Family of Lindenwood University athlete struck by car speak about son’s recovery, outpouring of support

Noah was struck by a car while walking back to his dorm Saturday night. It was the same night heavy rain and tornado warnings swept across the Metro.
Published: Apr. 18, 2023 at 5:17 PM CDT
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ST. LOUIS, Mo. (KMOV) - It was all cheers and celebrations in a video shared by 18-year-old Noah Berger’s family when he scored for his lacrosse team at Lindenwood University during a game in late March.

“Noah started playing lacrosse when he was eight years old,” said Jim Berger, Noah’s father. “He fell in love with the game. His brother started [playing] a year earlier.”

“We came to visit Lindenwood on a lacrosse recruiting tour,” said Denise Berger, Noah’s mother. “He just fell in love with the campus, and the atmosphere and the facilities, and couldn’t wait to play lacrosse here.”

Those celebrations have now shifted to prayers and hope as the Minnesota native faces his toughest fight outside of the lacrosse field.

“We didn’t find out a whole lot in the beginning, but when we got to the hospital, half his team showed up immediately to the ER,” said Denise.

Noah was struck by a car while walking back to his dorm Saturday night. It was the same night heavy rain and tornado warnings swept across the Metro.

His parents were staying at a hotel in St. Charles, visiting from Minnesota to watch him play in a lacrosse game. They have now been at the SSM Health DePaul Hospital ever since.

“We got the news yesterday that he has a traumatic brain injury, and it will be a very long road. They tell us it could be six months to a year,” said Denise.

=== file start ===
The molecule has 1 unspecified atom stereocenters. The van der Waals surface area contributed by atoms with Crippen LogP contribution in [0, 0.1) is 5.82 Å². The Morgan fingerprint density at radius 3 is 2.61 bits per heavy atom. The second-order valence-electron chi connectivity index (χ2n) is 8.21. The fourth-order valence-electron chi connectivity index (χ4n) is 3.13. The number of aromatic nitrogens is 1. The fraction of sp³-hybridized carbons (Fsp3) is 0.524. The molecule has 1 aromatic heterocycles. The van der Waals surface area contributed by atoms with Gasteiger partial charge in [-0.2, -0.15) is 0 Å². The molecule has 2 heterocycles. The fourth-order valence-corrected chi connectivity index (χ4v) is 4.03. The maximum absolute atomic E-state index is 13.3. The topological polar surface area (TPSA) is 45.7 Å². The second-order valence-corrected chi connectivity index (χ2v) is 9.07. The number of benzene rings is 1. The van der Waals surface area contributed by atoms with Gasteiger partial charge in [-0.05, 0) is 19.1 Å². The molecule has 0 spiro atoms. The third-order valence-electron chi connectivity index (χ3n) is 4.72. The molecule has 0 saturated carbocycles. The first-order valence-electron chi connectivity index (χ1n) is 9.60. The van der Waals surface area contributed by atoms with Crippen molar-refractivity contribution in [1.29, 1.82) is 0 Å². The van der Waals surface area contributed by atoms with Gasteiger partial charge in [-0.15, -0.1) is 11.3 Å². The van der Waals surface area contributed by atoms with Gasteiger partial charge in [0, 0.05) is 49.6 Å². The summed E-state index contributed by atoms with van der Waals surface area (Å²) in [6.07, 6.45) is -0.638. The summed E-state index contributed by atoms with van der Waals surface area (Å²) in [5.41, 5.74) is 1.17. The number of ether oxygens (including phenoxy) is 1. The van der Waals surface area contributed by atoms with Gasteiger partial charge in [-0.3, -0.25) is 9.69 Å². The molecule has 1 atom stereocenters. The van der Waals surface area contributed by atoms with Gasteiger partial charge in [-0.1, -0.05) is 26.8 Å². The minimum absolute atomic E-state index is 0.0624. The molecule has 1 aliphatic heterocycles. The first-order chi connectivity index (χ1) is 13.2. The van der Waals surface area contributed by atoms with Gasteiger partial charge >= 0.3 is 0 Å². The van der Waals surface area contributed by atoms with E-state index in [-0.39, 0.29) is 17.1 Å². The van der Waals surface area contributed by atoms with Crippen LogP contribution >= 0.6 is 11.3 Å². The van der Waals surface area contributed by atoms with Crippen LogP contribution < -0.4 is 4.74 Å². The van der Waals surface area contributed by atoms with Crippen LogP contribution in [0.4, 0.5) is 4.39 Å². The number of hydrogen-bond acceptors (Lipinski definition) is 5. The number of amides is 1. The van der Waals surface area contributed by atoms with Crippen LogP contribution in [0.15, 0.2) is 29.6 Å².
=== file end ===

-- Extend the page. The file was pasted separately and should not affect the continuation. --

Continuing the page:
“They’ve got him heavily sedated, so it can be loosely termed as a medically induced coma,” said Jim. “They’re going to keep him that way again today. Until he can maintain his brain pressures on his own, they’ll most likely keep him this way.”

St. Charles police tell News 4 they responded to the incident at 12:45 a.m. the night of the incident, which happened just outside of campus on Kingshighway and Watson Streets.

Police said the initial report indicated the driver had a green light when the incident happened. At the time, Noah was wearing dark clothing, and the driver, who stayed at the scene, said she did not see Noah crossing the street.

“I think the biggest thing is making sure that girl is okay. We can’t imagine what she’s going through,” said Denise.

While Noah’s parents say they are not aware of all the details surrounding that night, their focus is on their son’s long journey to making a recovery. Denise said, thankfully, he did not sustain any other injuries beyond his brain injury.

“He’s a fighter,” said Denise. “Keep the prayers and support coming because we believe it’s helping.”

To them, it has become even clearer how much Noah impacted the community he built at Lindenwood University in such a short time.

Anybody who meets Noah just instantly falls in love with him,” said Denise. “He’s always kind of like the social glue of his team, kind of trying to keep all the guys together outside of the locker room and off the field.”

Now, his team is coming together for him after they help create a GoFundMe in his name. In less than 48 hours, the page has surpassed more than $70,000 dollars

“We’ve got people coming on there that don’t know no one. They don’t know us, but they understand the situation and are willing to help,” said Jim. “It’s amazing.”

“The amount of support we have received here in St. Charles, back home in Minnesota and across the country with the lacrosse community has just been nothing short of amazing,” said Denise. “And the university has also been extremely supportive. The president himself called me, the athletic director, his coach has been daily conversations [and] also making sure his team’s okay.”

The university also granted Noah’s family a place to stay near campus while he remains in the hospital.

“It is really nice to know how well he is liked and loved,” said Jim.

Once Noah can safely wake up from being heavily sedated and start rehabilitation for his brain injury, the family hopes to bring him to a specialized facility in Chicago.

In the meantime, family, friends and others wanting to know how Noah is progressing can check out his Caring Bridge page and his GoFundMe for updates.